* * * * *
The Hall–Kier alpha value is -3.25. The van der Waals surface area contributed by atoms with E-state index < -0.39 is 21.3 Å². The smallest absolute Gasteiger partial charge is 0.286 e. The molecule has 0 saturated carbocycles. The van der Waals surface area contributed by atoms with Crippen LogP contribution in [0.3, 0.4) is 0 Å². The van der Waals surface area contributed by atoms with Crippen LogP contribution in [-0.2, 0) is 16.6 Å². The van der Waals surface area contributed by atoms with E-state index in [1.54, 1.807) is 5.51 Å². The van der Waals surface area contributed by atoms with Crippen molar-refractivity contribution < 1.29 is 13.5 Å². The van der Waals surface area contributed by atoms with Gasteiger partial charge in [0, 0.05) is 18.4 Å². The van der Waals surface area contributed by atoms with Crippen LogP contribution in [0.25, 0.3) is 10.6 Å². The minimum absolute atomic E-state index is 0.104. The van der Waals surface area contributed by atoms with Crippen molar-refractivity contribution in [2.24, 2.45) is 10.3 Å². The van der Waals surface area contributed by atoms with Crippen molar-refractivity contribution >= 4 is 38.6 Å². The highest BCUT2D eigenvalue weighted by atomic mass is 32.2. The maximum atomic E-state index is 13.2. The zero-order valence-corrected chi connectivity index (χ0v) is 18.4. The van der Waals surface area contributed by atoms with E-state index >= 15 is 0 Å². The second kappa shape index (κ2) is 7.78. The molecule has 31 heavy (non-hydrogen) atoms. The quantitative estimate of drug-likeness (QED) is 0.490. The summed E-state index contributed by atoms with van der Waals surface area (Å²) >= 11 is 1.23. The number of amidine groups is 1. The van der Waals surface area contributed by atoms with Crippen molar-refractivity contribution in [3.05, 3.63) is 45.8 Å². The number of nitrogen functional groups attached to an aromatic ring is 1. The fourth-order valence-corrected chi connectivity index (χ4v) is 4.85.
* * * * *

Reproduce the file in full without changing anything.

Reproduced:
The Hall–Kier alpha value is -3.25. The van der Waals surface area contributed by atoms with E-state index < -0.39 is 21.3 Å². The smallest absolute Gasteiger partial charge is 0.286 e. The molecule has 0 saturated carbocycles. The van der Waals surface area contributed by atoms with Crippen LogP contribution in [0.3, 0.4) is 0 Å². The van der Waals surface area contributed by atoms with Crippen LogP contribution in [-0.2, 0) is 16.6 Å². The van der Waals surface area contributed by atoms with E-state index in [1.54, 1.807) is 5.51 Å². The van der Waals surface area contributed by atoms with Crippen molar-refractivity contribution < 1.29 is 13.5 Å². The van der Waals surface area contributed by atoms with Gasteiger partial charge in [0, 0.05) is 18.4 Å². The van der Waals surface area contributed by atoms with Crippen LogP contribution in [0.25, 0.3) is 10.6 Å². The minimum absolute atomic E-state index is 0.104. The van der Waals surface area contributed by atoms with Crippen molar-refractivity contribution in [2.24, 2.45) is 10.3 Å². The van der Waals surface area contributed by atoms with Crippen molar-refractivity contribution >= 4 is 38.6 Å². The highest BCUT2D eigenvalue weighted by atomic mass is 32.2. The maximum atomic E-state index is 13.2. The zero-order valence-corrected chi connectivity index (χ0v) is 18.4. The van der Waals surface area contributed by atoms with E-state index >= 15 is 0 Å². The second kappa shape index (κ2) is 7.78. The molecule has 31 heavy (non-hydrogen) atoms. The quantitative estimate of drug-likeness (QED) is 0.490. The summed E-state index contributed by atoms with van der Waals surface area (Å²) >= 11 is 1.23. The number of amidine groups is 1. The van der Waals surface area contributed by atoms with Crippen molar-refractivity contribution in [3.05, 3.63) is 45.8 Å². The number of nitrogen functional groups attached to an aromatic ring is 1. The fourth-order valence-corrected chi connectivity index (χ4v) is 4.85.